A Houston kidnapping tip has led to a huge investigation into what could be a human smuggling case. Houston, TX police responded to a 911 call Friday, and when they arrived at the scene they discovered there were 90 people living in one house.
The Houston homicide division worked through the night Thursday after being made aware of an apparent kidnapping. Investigators located the Houston home. After being granted a search warrant, a SWAT team gained entry. The case quickly turned into a human smuggling investigation and was handed off to HSI investigators.
Houston Police Chief Daryn Edwards confirmed that investigators are identifying it as human smuggling. “I don’t know if they were going to parcel them off in doing some work or labor,” Edwards said Friday. “It is definitely more of a smuggling thing.”
According to an ABC 13 report, several of the individuals found tested positive for Covid-19, and police conducted a series of rapid tests to identify any further cases. The 90 people were stuffed into the small, two-bedroom home for an unidentified amount of time, and many claimed they couldn’t smell or taste – a clear sign of the coronavirus.
Edwards described the scene in a news conference Friday, saying that the people “were all huddled together, split between two rooms, wearing basic clothing, and were not tied up.”
With Covid-19 still a prevalent risk to society, the scene at the Houston home was “a big surprise,” Edwards said. The individuals were confirmed to be migrants smuggled into the United States, and they told the police they were extremely hungry.
There were no signs of children, according to a report, and only five were women. The rest of the 90 migrants were identified as male. The police have taken note of the mistreatment of the migrants, but have not identified a suspect.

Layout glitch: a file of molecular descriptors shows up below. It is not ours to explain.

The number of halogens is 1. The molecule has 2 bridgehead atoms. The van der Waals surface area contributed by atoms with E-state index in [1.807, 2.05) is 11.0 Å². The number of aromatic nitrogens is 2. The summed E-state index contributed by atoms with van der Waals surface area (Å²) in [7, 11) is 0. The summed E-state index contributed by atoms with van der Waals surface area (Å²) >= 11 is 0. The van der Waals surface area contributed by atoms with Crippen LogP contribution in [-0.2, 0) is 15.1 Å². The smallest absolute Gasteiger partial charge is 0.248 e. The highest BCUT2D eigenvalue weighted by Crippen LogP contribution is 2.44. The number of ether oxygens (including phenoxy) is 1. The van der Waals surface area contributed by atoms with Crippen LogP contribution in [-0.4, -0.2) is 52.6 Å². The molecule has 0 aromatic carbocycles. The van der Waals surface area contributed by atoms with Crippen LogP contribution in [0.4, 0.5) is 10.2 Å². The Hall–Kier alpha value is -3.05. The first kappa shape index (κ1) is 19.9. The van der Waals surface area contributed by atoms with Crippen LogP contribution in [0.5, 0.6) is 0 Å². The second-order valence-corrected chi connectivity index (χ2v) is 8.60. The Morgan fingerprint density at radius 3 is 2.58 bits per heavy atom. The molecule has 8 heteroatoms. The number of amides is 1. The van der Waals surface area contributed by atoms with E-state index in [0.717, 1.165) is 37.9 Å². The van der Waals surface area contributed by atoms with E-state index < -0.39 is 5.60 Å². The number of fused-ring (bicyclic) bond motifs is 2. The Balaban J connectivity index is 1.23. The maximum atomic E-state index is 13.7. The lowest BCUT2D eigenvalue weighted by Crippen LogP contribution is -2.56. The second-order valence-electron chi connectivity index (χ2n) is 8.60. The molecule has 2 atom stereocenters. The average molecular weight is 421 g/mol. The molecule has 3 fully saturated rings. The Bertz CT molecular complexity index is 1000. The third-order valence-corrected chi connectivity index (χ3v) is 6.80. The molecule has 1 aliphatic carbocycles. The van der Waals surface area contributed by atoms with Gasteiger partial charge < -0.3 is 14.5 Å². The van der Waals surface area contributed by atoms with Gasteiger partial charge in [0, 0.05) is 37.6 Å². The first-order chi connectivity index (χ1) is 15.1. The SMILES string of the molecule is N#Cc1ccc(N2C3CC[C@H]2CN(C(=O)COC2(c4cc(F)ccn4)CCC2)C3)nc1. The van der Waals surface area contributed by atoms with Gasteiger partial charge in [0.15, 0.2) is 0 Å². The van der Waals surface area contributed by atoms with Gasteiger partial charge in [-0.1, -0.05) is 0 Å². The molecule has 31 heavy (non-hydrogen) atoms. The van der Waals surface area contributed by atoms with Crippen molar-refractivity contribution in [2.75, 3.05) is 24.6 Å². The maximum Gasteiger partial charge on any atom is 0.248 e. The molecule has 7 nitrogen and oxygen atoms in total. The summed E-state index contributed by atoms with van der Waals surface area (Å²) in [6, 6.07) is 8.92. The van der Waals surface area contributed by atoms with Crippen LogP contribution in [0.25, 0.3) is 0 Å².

Asst. HPD Chief Patricia Cantu said that “anytime you see people being mistreated, it doesn’t matter what race, culture, where you come from … there’s no excuse for people to be mistreated like that. Not being fed, not given the basic, common needs, not being allowed to use the bathroom. I didn’t want to focus on immigration. I didn’t want to focus on legality because that was not the main issue.”
The homeowner has not been identified as a suspect. She interviewed with Eyewitness News off camera and claimed that she did not know what happened, admitting that she was merely renting the space. She boarded up the house on Friday, describing the scene inside as a mess. She told the reporter that she plans to sort things out shortly.
The Houston sting was one of several cases of human smuggling discovered in Texas within a matter of days. On Wednesday alone, four houses were raided in connection with human smuggling. Rio Grande Valley Border Patrol agents found 52 migrants in total. On Thursday, another 27 people were found in an Edinburg home.